“Vaping Epidemic in UW-Whitewater

The vaping epidemic is taking over college campuses, and many more students are using electronic cigarettes each year. This is becoming a major problem as there has been an abundance of health issues across the state of Wisconsin within the past year due to vaping. Many colleges across the U.S. are already taking action as they have banned vaping products on college campuses. UW-Whitewater is looking to go down that path, yet has not taken any serious actions yet. 

The JUUL is the new popular alternative to smoking cigarettes and has been the trend for young kids and especially students. It is the size of a flash drive, yet one JUUL pod contains as much nicotine as a pack of cigarettes. Many kids have become hooked and do not seem to mind the nicotine addiction that comes from these e-cigarettes. Even non-smokers are starting to abuse the JUUL as they want to be a part of the new trend across America. 

Caleb Dahse, a business management senior, said he started smoking cigarettes when he was 18 years-old. He felt that tobacco took control of his body, so he then switched to JUUL about two years ago. He hopes to eventually quite smoking in general, yet he does not mind the vaping sensation. 

“I think JUUL is more addicting than cigarettes in my opinion,” Dahse said. “It helps me stay focused and also helps me in stressful situations.” 

Students feel that the JUUL gives them a sense of relief when it comes to upcoming tests and projects and helps them focus on the task at hand. Whether it be before class or after class, it has become a part of their daily lives and they feel that it does not affect them at all. Although, none of these addicted abusers understand what these pods are made out of other than nicotine and have no clue how it is affecting their body. 

Michael Frasher, CEO of ASTHO (Association of State and Territorial Health Officials) and member of the American Lung Association, expressed how many teens and college students are using vaping products because think it is the better alternative to cigarettes, yet they contain chemicals that can do the exact same amount of harm or far worse to your body and lungs. 

“Both regular cigarettes and e-cigarettes contain nicotine, which researchers are gathering studies that show it may be as addictive as cocaine and heroin usage, and can be a major problem for young kids as they get older,” says Frasher.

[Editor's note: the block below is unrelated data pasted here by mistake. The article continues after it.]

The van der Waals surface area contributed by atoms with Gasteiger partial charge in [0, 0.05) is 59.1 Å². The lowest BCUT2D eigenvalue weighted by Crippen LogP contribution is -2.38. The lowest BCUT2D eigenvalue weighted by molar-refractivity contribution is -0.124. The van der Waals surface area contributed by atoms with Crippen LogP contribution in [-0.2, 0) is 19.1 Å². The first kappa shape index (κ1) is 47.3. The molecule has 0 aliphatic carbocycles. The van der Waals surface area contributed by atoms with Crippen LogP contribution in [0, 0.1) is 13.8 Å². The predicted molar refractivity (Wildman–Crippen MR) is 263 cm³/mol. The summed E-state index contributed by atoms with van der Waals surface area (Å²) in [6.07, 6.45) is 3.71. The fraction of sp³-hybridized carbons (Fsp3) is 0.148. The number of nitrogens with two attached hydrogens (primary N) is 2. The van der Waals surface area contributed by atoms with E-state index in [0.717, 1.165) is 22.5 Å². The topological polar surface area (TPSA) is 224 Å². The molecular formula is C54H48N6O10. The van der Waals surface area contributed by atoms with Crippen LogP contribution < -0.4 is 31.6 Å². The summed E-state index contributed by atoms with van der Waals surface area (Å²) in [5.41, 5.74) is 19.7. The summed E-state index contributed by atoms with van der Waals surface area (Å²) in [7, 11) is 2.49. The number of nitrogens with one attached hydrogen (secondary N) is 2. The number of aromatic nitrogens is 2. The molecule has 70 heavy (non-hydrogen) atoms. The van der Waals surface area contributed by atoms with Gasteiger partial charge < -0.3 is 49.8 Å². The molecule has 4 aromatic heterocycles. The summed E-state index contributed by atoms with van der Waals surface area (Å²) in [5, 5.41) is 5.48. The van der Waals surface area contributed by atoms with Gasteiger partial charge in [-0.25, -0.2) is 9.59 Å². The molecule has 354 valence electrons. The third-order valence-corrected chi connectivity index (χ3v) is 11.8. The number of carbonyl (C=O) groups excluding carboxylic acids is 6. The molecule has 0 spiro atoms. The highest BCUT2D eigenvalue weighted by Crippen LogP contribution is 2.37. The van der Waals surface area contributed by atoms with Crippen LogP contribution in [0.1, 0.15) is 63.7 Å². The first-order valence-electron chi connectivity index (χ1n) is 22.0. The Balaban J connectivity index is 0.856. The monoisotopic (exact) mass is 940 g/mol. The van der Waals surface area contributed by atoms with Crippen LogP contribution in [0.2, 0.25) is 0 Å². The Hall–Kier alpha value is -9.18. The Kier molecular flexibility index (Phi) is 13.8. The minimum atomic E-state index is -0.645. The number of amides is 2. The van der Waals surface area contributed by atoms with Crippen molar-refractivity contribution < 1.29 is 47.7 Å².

Frasher is encouraging students to take a “No Nicotine November” as November is the national lung cancer awareness month, this will help give students a push to get all nicotine products out of their life for good. 

Many organizations on the UW-Whitewater campus have been taking action in vape prevention and has plans to put an end to this epidemic in the near future. 

The UW-Whitewater CHIP (Communicating Health in Practice) organization works to build awareness across campus about the health issues that are current in today’s society and creates campus health-related promotional events to educate the students and help them live a healthier lifestyle. 

Katrina Montesano, an active member of the CHIP organization spoke on vaping awareness on college campuses and stated that, “these kids do not realize what harmful chemicals they are putting in their lungs… There are so many students that are abusing the JUUL and many other nicotine products and there hasn’t even been enough studies to truly tell what the long-term effects are,”

“This is for sure a major problem and will continue to be a major problem until these vaping products are banned on college campuses.”

The CHIP organization is looking for students to join and spread awareness on the health concerns of vaping across the UW-Whitewater campus and hopes to put an end to JUUL usage. On November 19-21, from 10 a.m. till 2 p.m. the CHIP organization is holding a bake sale in the University Center to spread awareness and raise money to support men’s health initiatives. If interested in CHIP, then stop by during these hours to enjoy delicious treats and talk about health awareness.